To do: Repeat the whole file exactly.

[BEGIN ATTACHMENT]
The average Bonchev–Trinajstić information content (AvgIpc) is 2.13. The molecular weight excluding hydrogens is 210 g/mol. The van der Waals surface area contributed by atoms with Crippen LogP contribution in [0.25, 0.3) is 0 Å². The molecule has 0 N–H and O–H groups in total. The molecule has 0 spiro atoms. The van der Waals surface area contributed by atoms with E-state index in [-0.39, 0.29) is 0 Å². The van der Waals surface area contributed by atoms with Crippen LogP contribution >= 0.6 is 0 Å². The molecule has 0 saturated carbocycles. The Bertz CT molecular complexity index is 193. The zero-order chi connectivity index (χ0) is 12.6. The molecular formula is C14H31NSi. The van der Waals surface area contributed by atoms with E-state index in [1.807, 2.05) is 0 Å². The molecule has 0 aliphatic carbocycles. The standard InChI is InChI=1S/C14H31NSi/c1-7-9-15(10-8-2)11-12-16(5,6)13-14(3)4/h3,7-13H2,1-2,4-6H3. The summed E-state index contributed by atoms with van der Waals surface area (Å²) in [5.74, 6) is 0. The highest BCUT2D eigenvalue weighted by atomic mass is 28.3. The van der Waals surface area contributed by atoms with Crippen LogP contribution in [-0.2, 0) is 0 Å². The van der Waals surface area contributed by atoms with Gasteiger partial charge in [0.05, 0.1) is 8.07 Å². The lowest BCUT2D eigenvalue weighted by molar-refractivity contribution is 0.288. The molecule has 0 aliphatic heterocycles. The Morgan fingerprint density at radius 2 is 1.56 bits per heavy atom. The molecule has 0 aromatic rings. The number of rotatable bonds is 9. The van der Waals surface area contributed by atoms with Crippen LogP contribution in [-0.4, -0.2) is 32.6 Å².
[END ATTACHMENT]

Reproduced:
The average Bonchev–Trinajstić information content (AvgIpc) is 2.13. The molecular weight excluding hydrogens is 210 g/mol. The van der Waals surface area contributed by atoms with Crippen LogP contribution in [0.25, 0.3) is 0 Å². The molecule has 0 N–H and O–H groups in total. The molecule has 0 spiro atoms. The van der Waals surface area contributed by atoms with E-state index in [-0.39, 0.29) is 0 Å². The van der Waals surface area contributed by atoms with Crippen LogP contribution >= 0.6 is 0 Å². The molecule has 0 saturated carbocycles. The Bertz CT molecular complexity index is 193. The zero-order chi connectivity index (χ0) is 12.6. The molecular formula is C14H31NSi. The van der Waals surface area contributed by atoms with E-state index in [1.807, 2.05) is 0 Å². The molecule has 0 aliphatic carbocycles. The standard InChI is InChI=1S/C14H31NSi/c1-7-9-15(10-8-2)11-12-16(5,6)13-14(3)4/h3,7-13H2,1-2,4-6H3. The summed E-state index contributed by atoms with van der Waals surface area (Å²) in [5.74, 6) is 0. The highest BCUT2D eigenvalue weighted by atomic mass is 28.3. The van der Waals surface area contributed by atoms with Crippen LogP contribution in [-0.2, 0) is 0 Å². The van der Waals surface area contributed by atoms with Gasteiger partial charge in [0.05, 0.1) is 8.07 Å². The lowest BCUT2D eigenvalue weighted by molar-refractivity contribution is 0.288. The molecule has 0 aliphatic heterocycles. The Morgan fingerprint density at radius 2 is 1.56 bits per heavy atom. The molecule has 0 aromatic rings. The number of rotatable bonds is 9. The van der Waals surface area contributed by atoms with Crippen LogP contribution in [-0.4, -0.2) is 32.6 Å².